• At this stage, it is good to do an analysis of all the resources you have or might need to complete the project — not just the financial resources, but also capacity and skills.
  • Don't worry if the full amount of your project is not approved in your first funding application. Learn to leverage by using money already raised to back up further applications. Once you have some initial funding, other agencies may be more likely jump on board as their financial risk is now reduced.

Think outside the Box: Not all Projects need funding

One First Nation, faced with helping their children get to school safely across a busy highway, was having great difficulty raising funds for a new pedestrian bridge. Since funds were not forthcoming, they decided to take a completely different approach and negotiated a pedestrian stop sign with Ministry of Highways, who provided it free of charge.

"Implementation is about empowering community members."

Andrew Moore, T'Sou-ke Nation

Three people looking at a map

Step 6: Create Work Plans, Budgets, Feasibility Studies and Business Plans
  • You will likely be asking your community, Chief and Council, partners, funders and banks to get involved and take a risk on your project. Therefore, you will need to demonstrate at an early stage that your project is a safe investment for their time and money. This can be done through:
    • feasibility studies demonstrating that the project is going to work;
    • business plans demonstrating the project's financial viability;
    • work plans giving concrete details and time frames for activities right up to completion; and/or
    • budgets showing both project capital and operational costs.
Step 7: Project Management
  • Once you have all the above steps completed (i.e. you have funding, approved studies, community go ahead and a project management team in place), you are probably ready to start. Large capital projects and multi-year programs will often need specialist project managers and consultants, as professional day-to-day management and monitoring of the project becomes crucial at this stage. Regular progress meetings with the project management team, consultants and partners are important.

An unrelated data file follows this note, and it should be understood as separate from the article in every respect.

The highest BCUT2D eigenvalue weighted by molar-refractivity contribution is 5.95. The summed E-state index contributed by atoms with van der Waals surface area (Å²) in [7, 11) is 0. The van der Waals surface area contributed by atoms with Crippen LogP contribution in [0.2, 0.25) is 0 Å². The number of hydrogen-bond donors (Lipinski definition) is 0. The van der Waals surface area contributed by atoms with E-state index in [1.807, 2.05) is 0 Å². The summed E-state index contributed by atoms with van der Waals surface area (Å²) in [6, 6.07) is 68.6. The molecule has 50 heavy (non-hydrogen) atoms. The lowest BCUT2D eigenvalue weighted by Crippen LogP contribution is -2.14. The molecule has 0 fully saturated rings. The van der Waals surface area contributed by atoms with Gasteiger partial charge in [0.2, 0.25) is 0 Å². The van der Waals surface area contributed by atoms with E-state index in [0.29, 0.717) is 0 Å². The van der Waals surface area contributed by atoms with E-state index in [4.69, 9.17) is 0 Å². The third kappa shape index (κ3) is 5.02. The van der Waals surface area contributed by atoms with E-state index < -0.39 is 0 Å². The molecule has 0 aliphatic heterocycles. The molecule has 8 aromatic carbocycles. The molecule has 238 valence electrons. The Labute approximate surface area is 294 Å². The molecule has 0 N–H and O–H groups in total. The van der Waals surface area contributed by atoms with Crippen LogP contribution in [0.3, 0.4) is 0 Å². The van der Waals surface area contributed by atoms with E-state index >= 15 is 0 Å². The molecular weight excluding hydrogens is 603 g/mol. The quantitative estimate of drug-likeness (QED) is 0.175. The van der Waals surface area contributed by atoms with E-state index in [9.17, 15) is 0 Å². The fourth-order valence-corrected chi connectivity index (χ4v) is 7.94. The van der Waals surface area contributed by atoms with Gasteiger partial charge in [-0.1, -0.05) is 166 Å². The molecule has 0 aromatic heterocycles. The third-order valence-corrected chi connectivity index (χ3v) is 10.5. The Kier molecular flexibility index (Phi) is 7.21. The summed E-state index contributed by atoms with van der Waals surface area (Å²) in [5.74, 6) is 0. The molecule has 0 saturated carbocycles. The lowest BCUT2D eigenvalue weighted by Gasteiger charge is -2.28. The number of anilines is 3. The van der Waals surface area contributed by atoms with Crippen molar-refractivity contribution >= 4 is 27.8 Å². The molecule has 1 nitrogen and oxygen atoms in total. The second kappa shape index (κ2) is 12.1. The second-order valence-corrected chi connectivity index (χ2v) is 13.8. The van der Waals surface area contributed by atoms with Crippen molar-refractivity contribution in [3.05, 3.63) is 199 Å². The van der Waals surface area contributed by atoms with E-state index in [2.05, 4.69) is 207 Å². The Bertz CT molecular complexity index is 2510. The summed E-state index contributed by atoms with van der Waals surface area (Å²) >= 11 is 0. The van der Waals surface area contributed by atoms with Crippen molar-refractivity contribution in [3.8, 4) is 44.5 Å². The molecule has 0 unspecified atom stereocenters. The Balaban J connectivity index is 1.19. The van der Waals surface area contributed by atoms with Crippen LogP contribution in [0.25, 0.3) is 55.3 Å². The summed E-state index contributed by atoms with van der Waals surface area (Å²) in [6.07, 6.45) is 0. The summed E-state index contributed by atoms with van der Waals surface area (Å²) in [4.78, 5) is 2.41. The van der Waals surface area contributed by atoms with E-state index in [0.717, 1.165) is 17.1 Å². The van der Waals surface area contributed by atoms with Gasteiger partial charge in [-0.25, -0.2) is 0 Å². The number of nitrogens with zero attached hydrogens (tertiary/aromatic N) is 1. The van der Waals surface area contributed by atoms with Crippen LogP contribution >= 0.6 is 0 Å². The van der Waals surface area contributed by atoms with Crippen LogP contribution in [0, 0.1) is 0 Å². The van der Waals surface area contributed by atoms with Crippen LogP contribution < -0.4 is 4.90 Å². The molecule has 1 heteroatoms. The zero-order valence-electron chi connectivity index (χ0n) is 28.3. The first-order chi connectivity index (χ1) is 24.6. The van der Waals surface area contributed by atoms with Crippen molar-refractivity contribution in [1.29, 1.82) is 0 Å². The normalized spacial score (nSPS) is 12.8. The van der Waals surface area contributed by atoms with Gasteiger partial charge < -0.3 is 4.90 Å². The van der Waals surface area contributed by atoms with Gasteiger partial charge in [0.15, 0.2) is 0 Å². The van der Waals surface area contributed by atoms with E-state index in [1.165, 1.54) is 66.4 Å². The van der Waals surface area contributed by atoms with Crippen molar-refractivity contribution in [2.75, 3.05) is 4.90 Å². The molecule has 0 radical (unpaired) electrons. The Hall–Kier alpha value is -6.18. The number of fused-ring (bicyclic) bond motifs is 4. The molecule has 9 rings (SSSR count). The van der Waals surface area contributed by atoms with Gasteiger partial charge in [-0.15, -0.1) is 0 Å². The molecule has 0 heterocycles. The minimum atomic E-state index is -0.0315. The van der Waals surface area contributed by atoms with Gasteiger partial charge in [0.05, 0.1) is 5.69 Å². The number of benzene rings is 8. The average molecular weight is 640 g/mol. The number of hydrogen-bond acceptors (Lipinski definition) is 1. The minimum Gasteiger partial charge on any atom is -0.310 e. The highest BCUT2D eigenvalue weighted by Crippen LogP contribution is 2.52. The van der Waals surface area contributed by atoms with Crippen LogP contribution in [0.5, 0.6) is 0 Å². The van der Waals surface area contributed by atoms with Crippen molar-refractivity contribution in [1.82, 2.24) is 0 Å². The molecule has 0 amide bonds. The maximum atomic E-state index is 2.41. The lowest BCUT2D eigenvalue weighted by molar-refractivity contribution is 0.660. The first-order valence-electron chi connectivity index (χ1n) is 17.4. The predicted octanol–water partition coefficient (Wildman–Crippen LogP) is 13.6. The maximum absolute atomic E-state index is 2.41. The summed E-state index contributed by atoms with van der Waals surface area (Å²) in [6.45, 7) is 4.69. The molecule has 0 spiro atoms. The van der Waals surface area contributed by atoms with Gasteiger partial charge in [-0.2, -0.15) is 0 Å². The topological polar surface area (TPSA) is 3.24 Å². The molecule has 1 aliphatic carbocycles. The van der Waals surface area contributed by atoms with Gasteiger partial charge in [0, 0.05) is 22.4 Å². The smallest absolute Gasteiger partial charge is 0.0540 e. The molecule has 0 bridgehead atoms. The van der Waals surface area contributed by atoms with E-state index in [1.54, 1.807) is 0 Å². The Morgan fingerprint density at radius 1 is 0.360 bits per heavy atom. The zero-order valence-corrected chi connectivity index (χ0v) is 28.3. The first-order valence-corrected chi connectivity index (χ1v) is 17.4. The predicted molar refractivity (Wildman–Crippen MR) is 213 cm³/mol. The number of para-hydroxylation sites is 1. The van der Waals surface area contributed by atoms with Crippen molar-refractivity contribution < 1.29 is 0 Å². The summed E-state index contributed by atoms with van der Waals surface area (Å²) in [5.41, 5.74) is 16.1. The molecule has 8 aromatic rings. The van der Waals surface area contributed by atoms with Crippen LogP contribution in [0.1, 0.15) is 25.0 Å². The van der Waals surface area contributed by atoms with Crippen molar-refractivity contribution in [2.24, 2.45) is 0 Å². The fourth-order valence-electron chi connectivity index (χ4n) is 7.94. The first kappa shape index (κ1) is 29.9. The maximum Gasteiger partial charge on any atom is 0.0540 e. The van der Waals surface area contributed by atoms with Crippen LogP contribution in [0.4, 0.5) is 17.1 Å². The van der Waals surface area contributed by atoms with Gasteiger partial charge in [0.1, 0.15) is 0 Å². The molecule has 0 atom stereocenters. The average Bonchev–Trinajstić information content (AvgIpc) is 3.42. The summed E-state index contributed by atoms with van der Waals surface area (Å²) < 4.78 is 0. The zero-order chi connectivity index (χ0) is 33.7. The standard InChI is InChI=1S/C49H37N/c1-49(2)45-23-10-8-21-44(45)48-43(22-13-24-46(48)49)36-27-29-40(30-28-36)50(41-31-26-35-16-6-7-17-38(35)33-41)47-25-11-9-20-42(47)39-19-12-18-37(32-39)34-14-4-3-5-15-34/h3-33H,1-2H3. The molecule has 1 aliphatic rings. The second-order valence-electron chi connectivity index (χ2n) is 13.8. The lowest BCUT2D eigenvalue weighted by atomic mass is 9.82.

• Special attention needs to be focused on:
    • Cost control: Keep the project on budget and ensure that there is sufficient cash flow to pay bills promptly.
    • Time table: Make sure everyone keeps to the time frames that they have agreed to.
    • Project amendments: Try to look out for challenges (e.g., bad weather), delays (e.g., supply shortage) and unexpected costs (e.g., unusual soil conditions).
    • Quality Control: Constantly monitor the quality of the work. Don't assume consultants and contractors are producing quality work – check their work too.
    • Reporting: Create up-to-date progress reports for the band (internal) and for partners and funders (external).
  • Be sure you consult with administration, Chief and Council, and where needed, funders, before approving any large changes to the costs, timeline or nature or quality of work.

Implementation Often Requires More Planning

During the implementation phase, more planning may be required.  For example:

  • If housing has been identified as a priority, the next step may be to develop a long-term housing strategy and plan
  • It might be necessary to invest in an in-depth land-use plan or an updated physical development plan, before moving implementing of larger-scale projects.
  • If strengthening traditional languages is important, you may wish to develop a detailed approach to engage children, youth, adults and Elders.
  • Meeting economic development objectives may mean more planning to identify and evaluate opportunities, completing a skills inventory or conducting an environmental scan/situational analysis.

All of these plans should reflect the community vision and support the high-level goals and objectives within the CCP. All of this work and planning will lead to implementation success!

Step 8: Learn Lessons, Develop Best Practices and Celebrate!

As the activities and projects are implemented, it is important to regularly report back to the community and leadership on progress and how the projects are benefitting the community, including:

  • Lessons Learned: Learn from mistakes and successes. What worked, what did not and why?
  • Best Practices: Feed back into the planning cycle. How you could improve the implementation process next time?
  • Celebrate – often! Do not forget to celebrate your successes. Invite the whole community to join you – after all, they were there at the beginning of the planning cycle and deserve to see the results of everyone's hard work. Celebrations are ways to acknowledge efforts and success, and to encourage the community to move on to more ambitious projects.